Saturday 13 March 2021

Scientists develop vaccine strategy for urinary tract infections


Researchers describe a new vaccination strategy that they think could re-program the body to fight off the bacteria that cause urinary tract infections.

The strategy, which the team showed to be effective in mouse models, involves re-programming an inadequate immune response that the team identified last year. They observed that when mouse bladders get infected with E. coli bacteria, the immune system dispatches repair cells to heal the damaged tissue, while launching very few warrior cells to fight off the attacker. This causes bacteria to never fully clear, living on in the bladder to attack again.

According to lead author Jianxuan Wu, Ph.D., who recently earned his doctorate from the Department of Immunology at Duke, "the new vaccine strategy attempts to 'teach' the bladder to more effectively fight off the attacking bacteria. By administering the vaccine directly into the bladder where the residual bacteria harbor, the highly effective vaccine antigen, in combination with an adjuvant known to boost the recruitment of bacterial clearing cells, performed better than traditional intramuscular vaccination."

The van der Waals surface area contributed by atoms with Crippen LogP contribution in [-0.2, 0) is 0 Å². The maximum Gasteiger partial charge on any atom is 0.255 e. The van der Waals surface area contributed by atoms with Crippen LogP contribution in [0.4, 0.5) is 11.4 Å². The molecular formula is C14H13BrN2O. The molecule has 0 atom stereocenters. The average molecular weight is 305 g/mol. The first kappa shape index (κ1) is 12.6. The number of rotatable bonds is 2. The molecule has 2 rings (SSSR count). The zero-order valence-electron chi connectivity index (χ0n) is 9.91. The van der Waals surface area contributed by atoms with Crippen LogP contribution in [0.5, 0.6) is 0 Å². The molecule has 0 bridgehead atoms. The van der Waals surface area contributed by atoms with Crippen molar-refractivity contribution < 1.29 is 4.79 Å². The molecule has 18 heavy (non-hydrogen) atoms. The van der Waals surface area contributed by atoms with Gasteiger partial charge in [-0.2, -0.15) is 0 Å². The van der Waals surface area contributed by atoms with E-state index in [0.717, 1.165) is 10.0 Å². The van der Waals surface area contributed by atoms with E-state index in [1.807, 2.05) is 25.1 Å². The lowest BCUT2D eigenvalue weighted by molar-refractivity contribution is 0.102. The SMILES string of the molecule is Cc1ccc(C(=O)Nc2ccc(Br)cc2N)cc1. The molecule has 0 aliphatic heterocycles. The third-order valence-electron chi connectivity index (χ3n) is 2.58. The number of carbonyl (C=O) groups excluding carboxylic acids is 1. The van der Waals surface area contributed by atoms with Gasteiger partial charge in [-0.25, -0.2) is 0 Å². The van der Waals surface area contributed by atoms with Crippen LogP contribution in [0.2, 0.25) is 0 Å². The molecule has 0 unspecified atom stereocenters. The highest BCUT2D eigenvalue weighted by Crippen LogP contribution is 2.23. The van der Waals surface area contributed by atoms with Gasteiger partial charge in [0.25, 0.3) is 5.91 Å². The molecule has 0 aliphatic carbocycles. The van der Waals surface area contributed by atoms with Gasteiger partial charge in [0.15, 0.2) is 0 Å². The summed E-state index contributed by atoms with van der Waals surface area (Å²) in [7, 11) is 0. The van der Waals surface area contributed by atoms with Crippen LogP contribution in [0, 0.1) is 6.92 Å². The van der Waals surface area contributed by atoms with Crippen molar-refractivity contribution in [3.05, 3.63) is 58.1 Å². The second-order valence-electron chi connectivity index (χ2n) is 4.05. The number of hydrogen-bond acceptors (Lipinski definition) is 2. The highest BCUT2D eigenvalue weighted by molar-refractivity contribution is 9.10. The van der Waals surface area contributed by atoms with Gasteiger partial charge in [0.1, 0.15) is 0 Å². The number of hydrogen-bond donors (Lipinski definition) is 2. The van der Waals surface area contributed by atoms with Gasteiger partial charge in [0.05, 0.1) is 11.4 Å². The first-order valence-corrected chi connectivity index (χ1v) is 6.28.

The researchers reported that bladder-immunized mice effectively fought off infecting E. coli and eliminated all residual bladder bacteria, suggesting the site of administration could be an important consideration in determining the effectiveness of a vaccine.

See: Jianxuan Wu, Chunjing Bao, R. Lee Reinhardt, and Soman N. Abraham. Local induction of bladder Th1 responses to combat urinary tract infections. PNAS, March 9, 2021 DOI: 10.1073/pnas.2026461118

Posted by Dr. Tim Sandle, Pharmaceutical Microbiology Resources (

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